Take a glance at any newsstand and you’re bound to find a headline shouting about the recent vaping controversy in America. And there’s no denying the problem – according to Public Health England, in the past few months over 1,600 cases of vaping-related lung issues in America have been reported to the Centre for Disease Control.
It’s no surprise that these stats and headlines have caused some e-cigarette users in the UK to feel a little worried. However, while states across the US are banning vaping, the UK maintains its position in promoting e-cigarettes as a great option to help people give up tobacco cigarettes.
We’ve outlined the key differences between vaping in the US and the UK, to help you understand why vaping in America is so different from the culture and attitude towards vaping on our side of the pond.
Regulation of products
E-cigarettes have been growing in popularity in the US since 2007, but the Federal Drug Administration – America’s official body that’s responsible for monitoring products to protect public health – didn’t obtain regulatory permission until 2016. That means products were sold unregulated for 10 years.
Public Health England states: “E-cigarettes containing nicotine are more tightly regulated in the UK than in the US,” as products are overseen by the Medicines and Healthcare products Regulatory Agency (MHRA). The outbreak of illness in the US has been tied to specific chemicals in vaping products, specifically TCH and Vitamin E, which are not allowed in the UK.
Cap on nicotine
While nicotine is not necessarily a harmful substance, it is highly addictive. In the US, there is no limit on the amount of nicotine that’s allowed in vape products, with some popular e-liquids containing up to 59mg/ml.
In contrast, the UK limit is capped at 20mg/ml. This helps to control nicotine consumption and provide vapers in the UK with a framework for lowering their dependency –according to Action on Smoking and Health, 44% of UK vapers view e-cigarettes as a tool that can help them to lower their nicotine consumption levels.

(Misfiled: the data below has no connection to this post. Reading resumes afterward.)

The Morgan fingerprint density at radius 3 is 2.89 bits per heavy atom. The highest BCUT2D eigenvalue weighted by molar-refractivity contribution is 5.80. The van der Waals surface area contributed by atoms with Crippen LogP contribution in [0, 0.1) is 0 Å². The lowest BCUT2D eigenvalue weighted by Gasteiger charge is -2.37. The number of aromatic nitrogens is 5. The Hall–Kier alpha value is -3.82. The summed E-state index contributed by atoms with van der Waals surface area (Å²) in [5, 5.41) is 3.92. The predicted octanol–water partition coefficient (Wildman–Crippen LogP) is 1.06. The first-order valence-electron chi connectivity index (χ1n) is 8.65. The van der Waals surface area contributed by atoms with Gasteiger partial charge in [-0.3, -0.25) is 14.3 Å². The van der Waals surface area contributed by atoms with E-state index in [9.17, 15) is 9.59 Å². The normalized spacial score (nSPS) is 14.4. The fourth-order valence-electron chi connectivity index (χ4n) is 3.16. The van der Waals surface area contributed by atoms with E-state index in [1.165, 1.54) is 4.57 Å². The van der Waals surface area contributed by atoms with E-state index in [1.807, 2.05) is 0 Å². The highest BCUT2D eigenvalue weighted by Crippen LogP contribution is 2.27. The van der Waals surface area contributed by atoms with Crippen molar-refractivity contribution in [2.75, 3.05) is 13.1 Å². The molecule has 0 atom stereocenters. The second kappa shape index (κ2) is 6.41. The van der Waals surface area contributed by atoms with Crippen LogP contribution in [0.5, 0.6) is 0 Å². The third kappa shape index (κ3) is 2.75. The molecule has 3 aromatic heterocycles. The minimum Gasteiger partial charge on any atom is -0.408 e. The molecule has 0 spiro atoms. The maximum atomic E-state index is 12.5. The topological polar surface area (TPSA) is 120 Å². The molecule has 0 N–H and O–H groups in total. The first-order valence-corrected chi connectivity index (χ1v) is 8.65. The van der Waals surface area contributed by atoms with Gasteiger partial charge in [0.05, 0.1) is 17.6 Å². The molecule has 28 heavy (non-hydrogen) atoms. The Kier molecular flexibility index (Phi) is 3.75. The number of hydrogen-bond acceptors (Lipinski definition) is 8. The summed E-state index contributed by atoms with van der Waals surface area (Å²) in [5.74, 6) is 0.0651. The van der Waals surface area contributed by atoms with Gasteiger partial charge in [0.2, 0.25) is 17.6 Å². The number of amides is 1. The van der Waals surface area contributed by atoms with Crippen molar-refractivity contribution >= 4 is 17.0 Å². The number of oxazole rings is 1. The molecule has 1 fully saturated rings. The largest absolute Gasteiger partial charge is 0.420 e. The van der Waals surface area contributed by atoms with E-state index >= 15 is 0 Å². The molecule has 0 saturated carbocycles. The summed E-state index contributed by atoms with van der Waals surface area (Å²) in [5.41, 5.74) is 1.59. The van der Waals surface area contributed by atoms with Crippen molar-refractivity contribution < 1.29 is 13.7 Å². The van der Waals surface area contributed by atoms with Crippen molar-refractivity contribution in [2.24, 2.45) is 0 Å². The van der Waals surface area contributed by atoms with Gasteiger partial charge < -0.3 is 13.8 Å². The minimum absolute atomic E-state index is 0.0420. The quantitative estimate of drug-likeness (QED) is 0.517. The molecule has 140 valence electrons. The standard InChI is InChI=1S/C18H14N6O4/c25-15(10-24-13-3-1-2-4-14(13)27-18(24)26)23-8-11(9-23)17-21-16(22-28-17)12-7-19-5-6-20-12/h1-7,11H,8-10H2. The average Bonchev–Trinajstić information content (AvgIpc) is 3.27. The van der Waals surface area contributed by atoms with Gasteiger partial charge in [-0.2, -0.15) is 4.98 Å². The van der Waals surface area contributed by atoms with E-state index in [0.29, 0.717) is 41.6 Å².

Marketing and advertising
One of the major concerns surrounding e-cigarettes in the US is the number of young people who have taken up vaping. The FDA reports that 3.62 million teenagers used e-cigarettes in 2018. Again, this is largely down to regulations. In the US, e-cigarette companies are able to target young people through advertising on TV and social media.
The UK has far stricter regulations in place regarding where e-cigarette advertising is permitted and who ads can be targeted towards. As outlined by the Advertising Standards Agency:
- Ads for nicotine-containing e-cigarettes not licensed as medicines are prohibited on on-demand television, in newspapers and magazines, on the internet, in emails and in text messages.
- All ads for vaping and e-cigarettes that appear in media that is permitted should still be socially responsible, not targeted at children and should not make unauthorised health and/or safety claims.
American politicians have had heated debates about e-cigarettes regulations, many have promised to ban them altogether in light of the health issues that have arisen. In the US, vaping has become a political tool and many people are manipulating into a scaremongering tactic to sway public opinion.
There are many things that differentiate the vaping culture in the UK from the US, and it’s so important to keep them in mind when reviewing conversations about e-cigarettes across the pond. The main thing to remember is that, in the UK, we have far stricter regulations, which create a safe, stable, and supportive framework for vapers.